I’ve spent a lot of time arguing that government should be more evidence based, and that wherever possible, we should do randomised trials to find out which policy intervention works best. We often have no idea whether the things we do in government actually work or not, and achieve their stated goals. This is a disaster.
So, with my grown up hat on, here’s a Cabinet Office paper I co-wrote with some government people on exactly this topic. We explain why randomised trials of policy are so powerful; we explain exactly how to do them; and we explain how to identify a meaningful policy question that can be explored cheaply in a good quality trial.
We also show that policy people need to have a little humility, and accept that they don’t necessarily know if their great new idea really will achieve its stated objectives. We do this using examples of policies which should have been great in principle, but turned out to be actively harmful when they were finally tested.
Finally, we address – and demolish – the spurious objections that people often raise against doing trials of policy (like: “surely it’s unfair to withold a new intervention from half the people in your trial?”).
Trials are used widely in medicine, in business, in international development, and even in web design. The barriers to using them in UK policy are more cultural than practical, and this document will hopefully be a small part of a bigger battle to get better evidence into government.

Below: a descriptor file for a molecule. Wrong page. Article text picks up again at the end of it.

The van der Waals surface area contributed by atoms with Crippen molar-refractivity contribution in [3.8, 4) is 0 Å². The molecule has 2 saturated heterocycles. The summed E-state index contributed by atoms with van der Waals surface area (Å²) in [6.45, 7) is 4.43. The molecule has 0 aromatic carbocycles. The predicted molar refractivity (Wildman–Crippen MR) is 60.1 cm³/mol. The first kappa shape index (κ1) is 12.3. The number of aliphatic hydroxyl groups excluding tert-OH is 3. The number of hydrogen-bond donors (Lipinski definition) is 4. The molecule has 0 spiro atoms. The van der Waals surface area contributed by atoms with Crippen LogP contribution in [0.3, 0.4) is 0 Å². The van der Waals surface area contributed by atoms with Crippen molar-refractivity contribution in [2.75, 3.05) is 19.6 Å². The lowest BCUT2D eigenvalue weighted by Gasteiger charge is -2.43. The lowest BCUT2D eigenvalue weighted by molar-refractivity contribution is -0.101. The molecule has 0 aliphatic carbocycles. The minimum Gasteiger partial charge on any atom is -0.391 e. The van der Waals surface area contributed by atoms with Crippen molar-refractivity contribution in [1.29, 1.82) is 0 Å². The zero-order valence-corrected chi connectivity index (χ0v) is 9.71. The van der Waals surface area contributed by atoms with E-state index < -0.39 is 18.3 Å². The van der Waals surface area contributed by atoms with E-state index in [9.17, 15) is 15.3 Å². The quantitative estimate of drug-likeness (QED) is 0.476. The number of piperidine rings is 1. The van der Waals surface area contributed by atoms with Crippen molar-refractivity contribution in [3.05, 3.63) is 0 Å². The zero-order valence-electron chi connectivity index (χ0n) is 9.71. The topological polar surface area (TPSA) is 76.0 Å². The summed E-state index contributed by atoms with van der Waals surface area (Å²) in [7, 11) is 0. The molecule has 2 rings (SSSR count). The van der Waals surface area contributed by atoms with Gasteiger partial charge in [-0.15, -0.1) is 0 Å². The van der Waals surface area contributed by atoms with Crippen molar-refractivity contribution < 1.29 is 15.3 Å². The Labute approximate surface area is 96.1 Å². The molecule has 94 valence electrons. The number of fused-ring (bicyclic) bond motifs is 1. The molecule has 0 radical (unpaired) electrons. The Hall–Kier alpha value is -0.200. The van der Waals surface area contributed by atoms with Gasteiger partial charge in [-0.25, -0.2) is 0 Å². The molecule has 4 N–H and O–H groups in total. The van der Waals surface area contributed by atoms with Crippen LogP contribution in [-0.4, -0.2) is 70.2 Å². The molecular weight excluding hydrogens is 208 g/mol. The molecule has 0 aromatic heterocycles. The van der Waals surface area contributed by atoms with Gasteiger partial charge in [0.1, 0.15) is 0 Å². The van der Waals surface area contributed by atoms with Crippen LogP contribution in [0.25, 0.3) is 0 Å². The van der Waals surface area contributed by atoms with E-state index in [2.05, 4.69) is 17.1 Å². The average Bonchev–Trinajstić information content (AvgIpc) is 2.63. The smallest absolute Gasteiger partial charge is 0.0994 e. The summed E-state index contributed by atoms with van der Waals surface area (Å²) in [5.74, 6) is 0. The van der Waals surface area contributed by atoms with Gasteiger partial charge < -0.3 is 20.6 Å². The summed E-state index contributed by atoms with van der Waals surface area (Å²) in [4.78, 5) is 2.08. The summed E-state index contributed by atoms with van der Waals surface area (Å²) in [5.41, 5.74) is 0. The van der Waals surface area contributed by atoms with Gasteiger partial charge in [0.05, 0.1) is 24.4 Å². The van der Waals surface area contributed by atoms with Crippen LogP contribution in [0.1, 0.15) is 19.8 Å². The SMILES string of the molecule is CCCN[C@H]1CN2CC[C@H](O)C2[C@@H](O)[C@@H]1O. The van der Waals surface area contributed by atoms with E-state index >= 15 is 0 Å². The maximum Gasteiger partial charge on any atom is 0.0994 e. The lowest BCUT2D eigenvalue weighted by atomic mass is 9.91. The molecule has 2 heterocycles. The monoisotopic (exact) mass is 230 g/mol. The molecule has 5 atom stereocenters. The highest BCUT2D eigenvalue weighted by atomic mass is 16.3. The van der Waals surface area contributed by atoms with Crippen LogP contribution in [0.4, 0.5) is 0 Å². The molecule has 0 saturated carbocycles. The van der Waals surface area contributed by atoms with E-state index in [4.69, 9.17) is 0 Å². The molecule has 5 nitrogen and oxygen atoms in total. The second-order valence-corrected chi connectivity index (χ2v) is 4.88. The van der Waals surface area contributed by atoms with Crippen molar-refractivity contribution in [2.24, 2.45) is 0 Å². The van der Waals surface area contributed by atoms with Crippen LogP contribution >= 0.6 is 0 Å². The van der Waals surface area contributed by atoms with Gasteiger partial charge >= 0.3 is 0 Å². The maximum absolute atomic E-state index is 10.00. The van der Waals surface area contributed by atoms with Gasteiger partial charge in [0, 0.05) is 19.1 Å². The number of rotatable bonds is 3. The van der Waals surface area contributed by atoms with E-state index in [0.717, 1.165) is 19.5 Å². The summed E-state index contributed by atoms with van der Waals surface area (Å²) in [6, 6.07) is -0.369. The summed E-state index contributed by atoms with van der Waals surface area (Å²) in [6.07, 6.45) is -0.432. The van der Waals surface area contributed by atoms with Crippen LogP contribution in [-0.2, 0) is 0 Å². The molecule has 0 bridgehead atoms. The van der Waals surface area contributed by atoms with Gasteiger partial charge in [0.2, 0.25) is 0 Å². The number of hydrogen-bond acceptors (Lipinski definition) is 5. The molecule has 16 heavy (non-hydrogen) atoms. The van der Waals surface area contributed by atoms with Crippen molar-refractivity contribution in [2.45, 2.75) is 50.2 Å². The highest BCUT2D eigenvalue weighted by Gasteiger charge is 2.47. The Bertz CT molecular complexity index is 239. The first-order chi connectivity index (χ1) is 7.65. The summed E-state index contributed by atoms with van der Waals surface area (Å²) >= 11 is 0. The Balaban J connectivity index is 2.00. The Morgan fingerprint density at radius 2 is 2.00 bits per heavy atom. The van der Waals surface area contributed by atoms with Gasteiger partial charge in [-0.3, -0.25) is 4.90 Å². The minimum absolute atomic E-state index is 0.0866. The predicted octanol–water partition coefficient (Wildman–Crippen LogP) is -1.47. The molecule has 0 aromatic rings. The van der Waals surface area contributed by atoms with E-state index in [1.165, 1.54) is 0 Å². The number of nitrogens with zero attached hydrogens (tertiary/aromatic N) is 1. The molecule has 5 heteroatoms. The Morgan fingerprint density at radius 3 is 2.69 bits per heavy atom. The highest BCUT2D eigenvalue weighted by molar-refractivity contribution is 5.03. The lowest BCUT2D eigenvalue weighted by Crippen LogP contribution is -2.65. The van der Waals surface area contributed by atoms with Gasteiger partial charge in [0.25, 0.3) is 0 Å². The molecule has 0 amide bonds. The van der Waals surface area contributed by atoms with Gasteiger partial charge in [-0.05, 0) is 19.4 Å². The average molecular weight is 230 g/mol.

The paper also describes, for the first time, several fun examples of trials that have been conducted in UK government over just the past year, reporting both positive and negative findings. These trials all test small, modest changes in policy – and ones that are ideologically uncontroversial – because this is the best way to get trials adopted more widely.
What’s more, they’ve all been run by a small group of very smart people running out of the Cabinet Office, who have quietly set up what is effectively a randomised trials unit in government. There are quite a few people in the civil service who seem to be on board for all this, so it will be interesting to see if the idea catches on.
Anyway, I think (I hope!) that the paper is readable and straightforward, like the Ladybird Book of Randomised Policy Trials, and I really hope you’ll enjoy reading it. It’s a good primer on basic research methods, and on how to do a trial properly in any domain, with clear examples taken from the real world of medicine, business, teaching, job centres, web design, and more. The people I wrote it with are a mix of supersmart civil servant policy wonks and academics.
To be clear: this is a long read, and there’s a ton of material in these 30 pages. It’s free to download here:
(I read PDFs like this with iAnnotate on iPad, or more commonly on my Kindle: email the file to your Kindle’s email address as an attachment with “convert” in the subject line and PDFs come out very nicely).
Sorry to be absent, by the way: I’ve been working. There’s some fun stuff coming after the summer, until then you can find me on twitter, on my scrappy other blog, here’s my TED talk if you’re procrastinating, but most importantly of all: read our paper, and tell your policy wonk friends about it.